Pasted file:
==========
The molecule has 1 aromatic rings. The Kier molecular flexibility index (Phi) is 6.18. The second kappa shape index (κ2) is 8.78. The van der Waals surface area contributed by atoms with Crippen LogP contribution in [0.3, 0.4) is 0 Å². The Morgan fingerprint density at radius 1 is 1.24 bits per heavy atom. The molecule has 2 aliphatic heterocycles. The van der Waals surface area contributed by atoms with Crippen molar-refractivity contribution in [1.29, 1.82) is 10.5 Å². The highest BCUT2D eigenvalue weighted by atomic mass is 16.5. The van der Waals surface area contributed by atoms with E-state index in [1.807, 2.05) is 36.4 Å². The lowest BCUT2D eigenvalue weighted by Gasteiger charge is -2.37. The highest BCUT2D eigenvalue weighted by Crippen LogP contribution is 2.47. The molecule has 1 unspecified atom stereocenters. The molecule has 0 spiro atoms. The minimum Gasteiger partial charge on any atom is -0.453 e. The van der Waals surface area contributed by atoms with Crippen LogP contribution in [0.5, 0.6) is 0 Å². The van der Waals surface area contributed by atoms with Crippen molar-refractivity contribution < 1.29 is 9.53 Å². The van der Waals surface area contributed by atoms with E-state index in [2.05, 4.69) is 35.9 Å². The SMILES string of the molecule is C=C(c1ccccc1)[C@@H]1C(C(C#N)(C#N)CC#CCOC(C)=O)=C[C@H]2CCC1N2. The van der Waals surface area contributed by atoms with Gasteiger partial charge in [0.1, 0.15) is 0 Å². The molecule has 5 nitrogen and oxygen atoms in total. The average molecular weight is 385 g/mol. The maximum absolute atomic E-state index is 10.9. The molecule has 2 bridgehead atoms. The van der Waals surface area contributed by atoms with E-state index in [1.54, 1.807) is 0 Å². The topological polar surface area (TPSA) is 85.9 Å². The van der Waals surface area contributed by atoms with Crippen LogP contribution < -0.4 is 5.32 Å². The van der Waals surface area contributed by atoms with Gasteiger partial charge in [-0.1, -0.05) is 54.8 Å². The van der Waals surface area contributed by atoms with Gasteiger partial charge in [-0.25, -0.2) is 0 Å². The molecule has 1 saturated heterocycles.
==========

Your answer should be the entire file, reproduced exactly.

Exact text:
The molecule has 1 aromatic rings. The Kier molecular flexibility index (Phi) is 6.18. The second kappa shape index (κ2) is 8.78. The van der Waals surface area contributed by atoms with Crippen LogP contribution in [0.3, 0.4) is 0 Å². The Morgan fingerprint density at radius 1 is 1.24 bits per heavy atom. The molecule has 2 aliphatic heterocycles. The van der Waals surface area contributed by atoms with Crippen molar-refractivity contribution in [1.29, 1.82) is 10.5 Å². The highest BCUT2D eigenvalue weighted by atomic mass is 16.5. The van der Waals surface area contributed by atoms with E-state index in [1.807, 2.05) is 36.4 Å². The lowest BCUT2D eigenvalue weighted by Gasteiger charge is -2.37. The highest BCUT2D eigenvalue weighted by Crippen LogP contribution is 2.47. The molecule has 1 unspecified atom stereocenters. The molecule has 0 spiro atoms. The minimum Gasteiger partial charge on any atom is -0.453 e. The van der Waals surface area contributed by atoms with Crippen LogP contribution in [0.5, 0.6) is 0 Å². The van der Waals surface area contributed by atoms with Crippen molar-refractivity contribution < 1.29 is 9.53 Å². The van der Waals surface area contributed by atoms with E-state index in [2.05, 4.69) is 35.9 Å². The SMILES string of the molecule is C=C(c1ccccc1)[C@@H]1C(C(C#N)(C#N)CC#CCOC(C)=O)=C[C@H]2CCC1N2. The van der Waals surface area contributed by atoms with Gasteiger partial charge in [0.1, 0.15) is 0 Å². The molecule has 5 nitrogen and oxygen atoms in total. The average molecular weight is 385 g/mol. The maximum absolute atomic E-state index is 10.9. The molecule has 2 bridgehead atoms. The van der Waals surface area contributed by atoms with E-state index in [1.54, 1.807) is 0 Å². The topological polar surface area (TPSA) is 85.9 Å². The van der Waals surface area contributed by atoms with Crippen LogP contribution < -0.4 is 5.32 Å². The van der Waals surface area contributed by atoms with Gasteiger partial charge in [-0.1, -0.05) is 54.8 Å². The van der Waals surface area contributed by atoms with Gasteiger partial charge in [-0.25, -0.2) is 0 Å². The molecule has 1 saturated heterocycles.